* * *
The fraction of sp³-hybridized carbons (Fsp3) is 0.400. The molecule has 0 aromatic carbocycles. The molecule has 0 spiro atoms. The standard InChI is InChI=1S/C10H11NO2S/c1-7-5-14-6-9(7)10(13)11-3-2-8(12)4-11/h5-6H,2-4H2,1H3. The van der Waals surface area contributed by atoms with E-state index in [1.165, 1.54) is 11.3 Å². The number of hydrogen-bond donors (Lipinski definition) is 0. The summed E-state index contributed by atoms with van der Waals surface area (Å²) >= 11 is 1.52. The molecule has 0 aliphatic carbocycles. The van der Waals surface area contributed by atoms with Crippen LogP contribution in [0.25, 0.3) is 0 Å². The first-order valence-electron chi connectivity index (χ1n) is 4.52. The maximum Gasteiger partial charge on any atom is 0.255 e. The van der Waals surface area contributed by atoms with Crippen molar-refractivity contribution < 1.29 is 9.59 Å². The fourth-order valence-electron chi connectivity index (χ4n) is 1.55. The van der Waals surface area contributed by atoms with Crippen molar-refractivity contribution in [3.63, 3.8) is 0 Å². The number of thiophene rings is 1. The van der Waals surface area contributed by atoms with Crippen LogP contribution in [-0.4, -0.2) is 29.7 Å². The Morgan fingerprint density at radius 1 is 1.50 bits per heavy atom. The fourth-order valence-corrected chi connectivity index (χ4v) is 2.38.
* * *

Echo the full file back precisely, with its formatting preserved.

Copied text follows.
The fraction of sp³-hybridized carbons (Fsp3) is 0.400. The molecule has 0 aromatic carbocycles. The molecule has 0 spiro atoms. The standard InChI is InChI=1S/C10H11NO2S/c1-7-5-14-6-9(7)10(13)11-3-2-8(12)4-11/h5-6H,2-4H2,1H3. The van der Waals surface area contributed by atoms with E-state index in [1.165, 1.54) is 11.3 Å². The number of hydrogen-bond donors (Lipinski definition) is 0. The summed E-state index contributed by atoms with van der Waals surface area (Å²) >= 11 is 1.52. The molecule has 0 aliphatic carbocycles. The van der Waals surface area contributed by atoms with Crippen LogP contribution in [0.25, 0.3) is 0 Å². The first-order valence-electron chi connectivity index (χ1n) is 4.52. The maximum Gasteiger partial charge on any atom is 0.255 e. The van der Waals surface area contributed by atoms with Crippen molar-refractivity contribution < 1.29 is 9.59 Å². The fourth-order valence-electron chi connectivity index (χ4n) is 1.55. The van der Waals surface area contributed by atoms with Crippen molar-refractivity contribution in [3.63, 3.8) is 0 Å². The number of thiophene rings is 1. The van der Waals surface area contributed by atoms with Crippen LogP contribution in [-0.4, -0.2) is 29.7 Å². The Morgan fingerprint density at radius 1 is 1.50 bits per heavy atom. The fourth-order valence-corrected chi connectivity index (χ4v) is 2.38.